An SME's first step in fighting counterfeiting should always be prevention, halting counterfeiters before they have a chance to create fake products which will erode an SME's profit margins and public goodwill. To this end, nothing is more effective than registering IP early. Registering trademarks, industrial designs, patents, etc. with relevant Chinese authorities can give SMEs powerful legal recourses in case of an infringement. For larger counterfeit manufacturers with proper factories capable of churning out thousands of counterfeit products a day, the risk of seizure of assets by administrative agencies or customs and awards of damages (or jail time) from People's Courts pose a significant deterrent.


Once SMEs have hit the market, they should keep in mind to regularly conduct sweeps of notorious markets in major cities and e-commerce websites to look for fakes. Searching for products identical or similar to SMEs' own products on foot or online (using both Chinese and English-language search terms) regularly can identify counterfeiters and wipe them out before their operation has time to reach maturity.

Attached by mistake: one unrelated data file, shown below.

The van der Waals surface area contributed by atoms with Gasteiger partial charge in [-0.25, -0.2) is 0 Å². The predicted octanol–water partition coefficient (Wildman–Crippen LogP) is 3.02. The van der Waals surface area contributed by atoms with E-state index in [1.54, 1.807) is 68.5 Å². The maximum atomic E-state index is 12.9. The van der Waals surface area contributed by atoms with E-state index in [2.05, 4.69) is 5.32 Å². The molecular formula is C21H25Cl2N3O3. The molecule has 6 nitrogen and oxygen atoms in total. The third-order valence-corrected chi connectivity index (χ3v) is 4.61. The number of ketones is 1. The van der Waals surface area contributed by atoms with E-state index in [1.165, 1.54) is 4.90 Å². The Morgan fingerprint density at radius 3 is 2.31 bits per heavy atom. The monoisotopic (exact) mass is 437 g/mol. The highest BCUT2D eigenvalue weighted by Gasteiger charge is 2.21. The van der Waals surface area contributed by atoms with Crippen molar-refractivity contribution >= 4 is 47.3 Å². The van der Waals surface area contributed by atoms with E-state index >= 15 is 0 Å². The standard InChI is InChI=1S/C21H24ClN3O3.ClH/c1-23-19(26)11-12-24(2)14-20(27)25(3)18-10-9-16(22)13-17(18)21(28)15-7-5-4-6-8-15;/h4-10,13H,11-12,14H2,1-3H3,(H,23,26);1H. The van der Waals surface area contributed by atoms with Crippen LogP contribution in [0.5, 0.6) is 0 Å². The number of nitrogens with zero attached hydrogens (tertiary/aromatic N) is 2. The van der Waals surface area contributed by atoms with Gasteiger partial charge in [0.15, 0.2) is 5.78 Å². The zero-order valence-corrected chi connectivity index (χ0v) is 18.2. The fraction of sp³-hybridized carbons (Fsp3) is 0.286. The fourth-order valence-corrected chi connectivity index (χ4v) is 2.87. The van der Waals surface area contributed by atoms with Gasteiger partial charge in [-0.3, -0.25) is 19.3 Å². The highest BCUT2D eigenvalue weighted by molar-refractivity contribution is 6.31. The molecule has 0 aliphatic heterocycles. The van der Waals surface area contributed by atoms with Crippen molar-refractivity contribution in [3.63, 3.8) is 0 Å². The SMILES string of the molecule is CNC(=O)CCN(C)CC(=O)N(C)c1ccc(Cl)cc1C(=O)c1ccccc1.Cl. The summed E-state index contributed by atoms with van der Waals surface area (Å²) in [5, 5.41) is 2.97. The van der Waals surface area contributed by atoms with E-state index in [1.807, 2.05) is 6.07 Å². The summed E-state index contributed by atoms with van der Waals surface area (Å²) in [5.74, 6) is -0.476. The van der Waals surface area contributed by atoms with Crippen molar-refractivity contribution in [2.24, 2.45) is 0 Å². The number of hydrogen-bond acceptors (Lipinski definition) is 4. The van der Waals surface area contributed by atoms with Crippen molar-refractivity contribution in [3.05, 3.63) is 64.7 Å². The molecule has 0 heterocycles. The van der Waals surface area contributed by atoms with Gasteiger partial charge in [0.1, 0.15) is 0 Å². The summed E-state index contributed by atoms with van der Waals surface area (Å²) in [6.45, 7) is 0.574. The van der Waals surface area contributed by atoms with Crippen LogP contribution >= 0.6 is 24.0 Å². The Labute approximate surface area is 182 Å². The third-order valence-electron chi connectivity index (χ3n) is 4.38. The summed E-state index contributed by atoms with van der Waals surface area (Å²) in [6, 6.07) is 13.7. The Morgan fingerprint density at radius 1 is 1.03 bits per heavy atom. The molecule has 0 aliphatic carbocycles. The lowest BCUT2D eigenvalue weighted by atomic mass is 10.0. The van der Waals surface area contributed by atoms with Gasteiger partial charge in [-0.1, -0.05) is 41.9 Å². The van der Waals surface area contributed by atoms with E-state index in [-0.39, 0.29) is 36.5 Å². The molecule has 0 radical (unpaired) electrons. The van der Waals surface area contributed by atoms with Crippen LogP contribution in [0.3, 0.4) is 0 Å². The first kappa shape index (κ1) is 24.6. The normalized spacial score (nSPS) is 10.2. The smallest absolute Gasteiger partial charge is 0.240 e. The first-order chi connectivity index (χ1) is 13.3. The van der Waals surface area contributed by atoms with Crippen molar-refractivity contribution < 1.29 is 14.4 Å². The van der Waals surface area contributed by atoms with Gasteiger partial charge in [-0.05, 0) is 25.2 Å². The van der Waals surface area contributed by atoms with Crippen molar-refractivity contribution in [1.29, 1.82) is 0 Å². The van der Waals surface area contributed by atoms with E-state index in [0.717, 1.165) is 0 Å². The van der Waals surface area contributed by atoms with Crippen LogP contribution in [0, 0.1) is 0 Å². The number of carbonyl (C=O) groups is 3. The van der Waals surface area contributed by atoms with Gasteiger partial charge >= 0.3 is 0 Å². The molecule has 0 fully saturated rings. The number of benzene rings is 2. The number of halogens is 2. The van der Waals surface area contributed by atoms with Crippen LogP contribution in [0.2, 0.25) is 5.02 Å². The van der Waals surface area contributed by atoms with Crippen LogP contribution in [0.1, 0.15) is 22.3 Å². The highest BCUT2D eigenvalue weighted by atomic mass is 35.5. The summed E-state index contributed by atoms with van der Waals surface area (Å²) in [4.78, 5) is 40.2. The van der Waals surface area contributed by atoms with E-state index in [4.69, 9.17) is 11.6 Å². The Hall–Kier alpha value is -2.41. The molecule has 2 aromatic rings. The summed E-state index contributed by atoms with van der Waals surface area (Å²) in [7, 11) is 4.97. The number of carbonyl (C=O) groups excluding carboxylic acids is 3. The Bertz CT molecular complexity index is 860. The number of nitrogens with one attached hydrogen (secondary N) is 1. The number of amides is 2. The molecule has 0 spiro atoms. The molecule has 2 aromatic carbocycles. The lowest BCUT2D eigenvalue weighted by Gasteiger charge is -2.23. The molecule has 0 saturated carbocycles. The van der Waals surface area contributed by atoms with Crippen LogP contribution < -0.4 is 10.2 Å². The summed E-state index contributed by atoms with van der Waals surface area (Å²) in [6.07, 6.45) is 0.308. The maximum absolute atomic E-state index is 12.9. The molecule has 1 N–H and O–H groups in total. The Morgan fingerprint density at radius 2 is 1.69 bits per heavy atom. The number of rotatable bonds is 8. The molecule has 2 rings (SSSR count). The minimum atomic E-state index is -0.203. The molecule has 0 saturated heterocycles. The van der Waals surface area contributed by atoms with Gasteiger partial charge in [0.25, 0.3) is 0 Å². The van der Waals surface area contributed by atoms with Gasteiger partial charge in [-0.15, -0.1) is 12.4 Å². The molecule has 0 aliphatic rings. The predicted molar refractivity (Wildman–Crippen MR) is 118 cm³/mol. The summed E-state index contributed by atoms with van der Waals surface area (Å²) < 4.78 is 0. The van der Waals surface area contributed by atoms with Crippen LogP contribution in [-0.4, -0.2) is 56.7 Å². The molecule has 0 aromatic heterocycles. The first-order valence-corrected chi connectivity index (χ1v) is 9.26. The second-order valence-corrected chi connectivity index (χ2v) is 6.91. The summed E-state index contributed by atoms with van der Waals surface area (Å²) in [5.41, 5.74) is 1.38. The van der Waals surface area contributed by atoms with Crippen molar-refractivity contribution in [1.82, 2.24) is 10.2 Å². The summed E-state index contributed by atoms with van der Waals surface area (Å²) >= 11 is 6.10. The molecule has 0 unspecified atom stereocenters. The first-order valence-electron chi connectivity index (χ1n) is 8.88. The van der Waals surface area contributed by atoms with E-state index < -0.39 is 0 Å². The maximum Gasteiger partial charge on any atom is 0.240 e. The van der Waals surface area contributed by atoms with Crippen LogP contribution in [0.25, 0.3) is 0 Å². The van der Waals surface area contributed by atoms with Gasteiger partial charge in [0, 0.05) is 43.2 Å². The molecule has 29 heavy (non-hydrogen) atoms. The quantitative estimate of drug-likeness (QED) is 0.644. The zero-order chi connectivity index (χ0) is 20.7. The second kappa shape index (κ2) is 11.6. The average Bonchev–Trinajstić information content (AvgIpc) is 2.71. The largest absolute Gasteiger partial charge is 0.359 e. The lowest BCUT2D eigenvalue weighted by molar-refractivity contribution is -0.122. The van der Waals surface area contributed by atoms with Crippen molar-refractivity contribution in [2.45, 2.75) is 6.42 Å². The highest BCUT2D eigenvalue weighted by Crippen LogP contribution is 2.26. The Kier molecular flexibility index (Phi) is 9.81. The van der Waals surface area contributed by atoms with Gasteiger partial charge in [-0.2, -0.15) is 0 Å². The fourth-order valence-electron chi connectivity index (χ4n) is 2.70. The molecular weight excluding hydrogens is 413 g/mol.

For e-commerce websites, collaboration with major ecommerce platforms such as Taobao or Sunning Yigou can greatly augment these efforts. These platforms are usually ready and willing allies as they themselves face liabilities for sales of fake products. Many of these websites have dedicated anti-fake departments and streamlined counterfeit reporting mechanisms. Simply announcing a partnership with one of these sites can be enough to discourage counterfeiting by making European SMEs' brand seem like a hard target.


Finally, awareness of the danger of using fake cosmetics has increasingly spread from savvy consumers to everyday buyers due to Chinese authorities' diligence in quality testing as well as recent, high-profile cases of counterfeiting. Loyal customers are willing to go to great lengths to ensure that products they purchase are authentic. Arming consumers with high-quality Chinese-language anti-counterfeiting materials allows consumers to educate themselves and avoid fakes, thus channelling sales back to the SME.

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"Hard"Prevention Methods: creating counterfeiting bottlenecks